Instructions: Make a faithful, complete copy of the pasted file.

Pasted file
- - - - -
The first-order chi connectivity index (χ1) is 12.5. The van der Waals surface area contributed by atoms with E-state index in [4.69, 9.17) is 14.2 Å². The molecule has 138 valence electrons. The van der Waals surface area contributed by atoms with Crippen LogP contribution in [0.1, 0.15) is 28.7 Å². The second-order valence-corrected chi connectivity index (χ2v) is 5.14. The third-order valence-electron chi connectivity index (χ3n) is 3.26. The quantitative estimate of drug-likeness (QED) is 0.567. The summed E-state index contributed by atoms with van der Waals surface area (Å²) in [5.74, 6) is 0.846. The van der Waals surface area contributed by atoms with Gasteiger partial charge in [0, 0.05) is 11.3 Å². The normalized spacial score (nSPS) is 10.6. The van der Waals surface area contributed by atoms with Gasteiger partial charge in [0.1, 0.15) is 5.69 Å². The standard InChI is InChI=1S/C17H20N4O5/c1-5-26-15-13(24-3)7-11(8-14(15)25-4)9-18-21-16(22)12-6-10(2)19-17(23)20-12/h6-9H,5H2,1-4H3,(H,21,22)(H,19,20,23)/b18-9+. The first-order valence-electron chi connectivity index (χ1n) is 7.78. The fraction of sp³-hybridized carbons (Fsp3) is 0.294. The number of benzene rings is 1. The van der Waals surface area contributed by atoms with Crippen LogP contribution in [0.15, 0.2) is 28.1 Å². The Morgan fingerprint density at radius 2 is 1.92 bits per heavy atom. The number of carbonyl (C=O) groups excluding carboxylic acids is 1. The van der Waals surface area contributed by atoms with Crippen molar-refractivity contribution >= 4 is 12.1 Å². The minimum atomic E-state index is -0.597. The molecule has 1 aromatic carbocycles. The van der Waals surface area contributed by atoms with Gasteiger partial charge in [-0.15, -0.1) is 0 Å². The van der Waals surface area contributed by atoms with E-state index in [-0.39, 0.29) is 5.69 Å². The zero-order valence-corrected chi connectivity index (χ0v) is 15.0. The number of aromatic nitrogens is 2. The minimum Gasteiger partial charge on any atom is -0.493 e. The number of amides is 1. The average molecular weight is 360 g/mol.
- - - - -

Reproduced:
The first-order chi connectivity index (χ1) is 12.5. The van der Waals surface area contributed by atoms with E-state index in [4.69, 9.17) is 14.2 Å². The molecule has 138 valence electrons. The van der Waals surface area contributed by atoms with Crippen LogP contribution in [0.1, 0.15) is 28.7 Å². The second-order valence-corrected chi connectivity index (χ2v) is 5.14. The third-order valence-electron chi connectivity index (χ3n) is 3.26. The quantitative estimate of drug-likeness (QED) is 0.567. The summed E-state index contributed by atoms with van der Waals surface area (Å²) in [5.74, 6) is 0.846. The van der Waals surface area contributed by atoms with Gasteiger partial charge in [0, 0.05) is 11.3 Å². The normalized spacial score (nSPS) is 10.6. The van der Waals surface area contributed by atoms with Gasteiger partial charge in [0.1, 0.15) is 5.69 Å². The standard InChI is InChI=1S/C17H20N4O5/c1-5-26-15-13(24-3)7-11(8-14(15)25-4)9-18-21-16(22)12-6-10(2)19-17(23)20-12/h6-9H,5H2,1-4H3,(H,21,22)(H,19,20,23)/b18-9+. The first-order valence-electron chi connectivity index (χ1n) is 7.78. The fraction of sp³-hybridized carbons (Fsp3) is 0.294. The number of benzene rings is 1. The van der Waals surface area contributed by atoms with Crippen LogP contribution in [0.15, 0.2) is 28.1 Å². The Morgan fingerprint density at radius 2 is 1.92 bits per heavy atom. The number of carbonyl (C=O) groups excluding carboxylic acids is 1. The van der Waals surface area contributed by atoms with Crippen molar-refractivity contribution >= 4 is 12.1 Å². The minimum atomic E-state index is -0.597. The molecule has 1 aromatic carbocycles. The van der Waals surface area contributed by atoms with Gasteiger partial charge in [-0.15, -0.1) is 0 Å². The van der Waals surface area contributed by atoms with E-state index in [-0.39, 0.29) is 5.69 Å². The zero-order valence-corrected chi connectivity index (χ0v) is 15.0. The number of aromatic nitrogens is 2. The minimum Gasteiger partial charge on any atom is -0.493 e. The number of amides is 1. The average molecular weight is 360 g/mol.